What is a Libertarian?
Libertarians believe that you have the right to live your life as you wish, without the government interfering -- as long as you don't violate the rights of others. Politically, this means Libertarians favor rolling back the size and cost of government, and eliminating laws that stifle the economy and control people's personal choices.
Are Libertarians liberal or conservative?
Libertarians are neither. Unlike liberals or conservatives, Libertarians advocate a high degree of both personal and economic liberty. For example, Libertarians agree with conservatives about freedom in economic matters, so we're in favor of lowering taxes, slashing bureaucratic regulation of business, and charitable -- rather than government -- welfare. But Libertarians also agree with liberals on personal tolerance, so we're in favor of people's right to choose their own personal habits and lifestyles.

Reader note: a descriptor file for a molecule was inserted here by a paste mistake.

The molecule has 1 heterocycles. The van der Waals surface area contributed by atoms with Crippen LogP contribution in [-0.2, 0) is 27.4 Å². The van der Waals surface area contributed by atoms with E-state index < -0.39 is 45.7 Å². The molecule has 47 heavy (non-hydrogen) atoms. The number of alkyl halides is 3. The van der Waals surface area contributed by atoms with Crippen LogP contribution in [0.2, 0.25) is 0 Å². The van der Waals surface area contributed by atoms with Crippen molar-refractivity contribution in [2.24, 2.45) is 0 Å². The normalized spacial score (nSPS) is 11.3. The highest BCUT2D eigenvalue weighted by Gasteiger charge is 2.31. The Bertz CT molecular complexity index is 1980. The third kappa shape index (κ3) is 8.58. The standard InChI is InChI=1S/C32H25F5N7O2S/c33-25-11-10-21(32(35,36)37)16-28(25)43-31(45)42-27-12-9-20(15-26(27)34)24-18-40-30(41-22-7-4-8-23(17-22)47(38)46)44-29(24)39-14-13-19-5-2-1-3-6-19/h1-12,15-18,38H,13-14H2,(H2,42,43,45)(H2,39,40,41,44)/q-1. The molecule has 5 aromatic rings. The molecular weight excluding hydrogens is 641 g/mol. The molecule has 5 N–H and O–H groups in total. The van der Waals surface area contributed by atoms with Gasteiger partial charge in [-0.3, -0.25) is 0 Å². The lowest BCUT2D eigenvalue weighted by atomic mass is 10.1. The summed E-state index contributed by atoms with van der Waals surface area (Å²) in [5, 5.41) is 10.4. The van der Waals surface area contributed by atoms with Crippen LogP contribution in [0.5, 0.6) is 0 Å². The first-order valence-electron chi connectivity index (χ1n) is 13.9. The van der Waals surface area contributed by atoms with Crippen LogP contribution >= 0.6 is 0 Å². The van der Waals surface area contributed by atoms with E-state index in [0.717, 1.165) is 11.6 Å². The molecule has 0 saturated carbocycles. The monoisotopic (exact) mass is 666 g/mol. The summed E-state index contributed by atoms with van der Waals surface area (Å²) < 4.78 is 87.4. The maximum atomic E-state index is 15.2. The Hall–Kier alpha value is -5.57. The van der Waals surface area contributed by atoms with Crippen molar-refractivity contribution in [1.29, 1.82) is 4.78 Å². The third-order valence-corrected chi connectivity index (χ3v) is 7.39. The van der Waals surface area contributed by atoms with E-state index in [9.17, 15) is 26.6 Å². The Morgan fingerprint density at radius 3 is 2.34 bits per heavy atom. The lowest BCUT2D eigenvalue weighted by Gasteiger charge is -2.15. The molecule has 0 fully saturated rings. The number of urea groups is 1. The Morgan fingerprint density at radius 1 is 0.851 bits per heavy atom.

Often people say that Libertarians are liberal on personal issues and conservative of economic issues, or that Libertarians "borrow" from both sides; however, Libertarians are consistently and identifiably libertarian on both personal issues and economic issues, recognizing that the most prosperous, peaceful, and tranquil country is built upon the maximization of liberty instead of government force. Libertarians stand on the side of liberty on political issues, without the exceptions and broken promises of Republican and Democratic politicians. This is why the Libertarian Party is called the Party of Principle.
What is the guiding Principle for Libertarians?
The guiding Principle which underpins many libertarians' stance on personal and economic issues can be boiled down to one sentence: "I will not initiate force or fraud against another." This is known as the Non-Initiation of Force Principle or the Non-Aggression Principle. Abiding by this principle is the key to living a free and prosperous life, as, at its core, it recognizes the individuality, the humanity, and the sovereignty of each individual. On the political front, Libertarians hold government to this same standard, that of non-initiation of force or fraud, for if each of us, individually, may not initiate force against another, a just government as an expression of the will of many individuals, may not initiate force either.
For a more detailed presentation describing this Principle, and how it informs Libertarian thought, please see the excellent An Introduction to the Philosophy of Liberty animation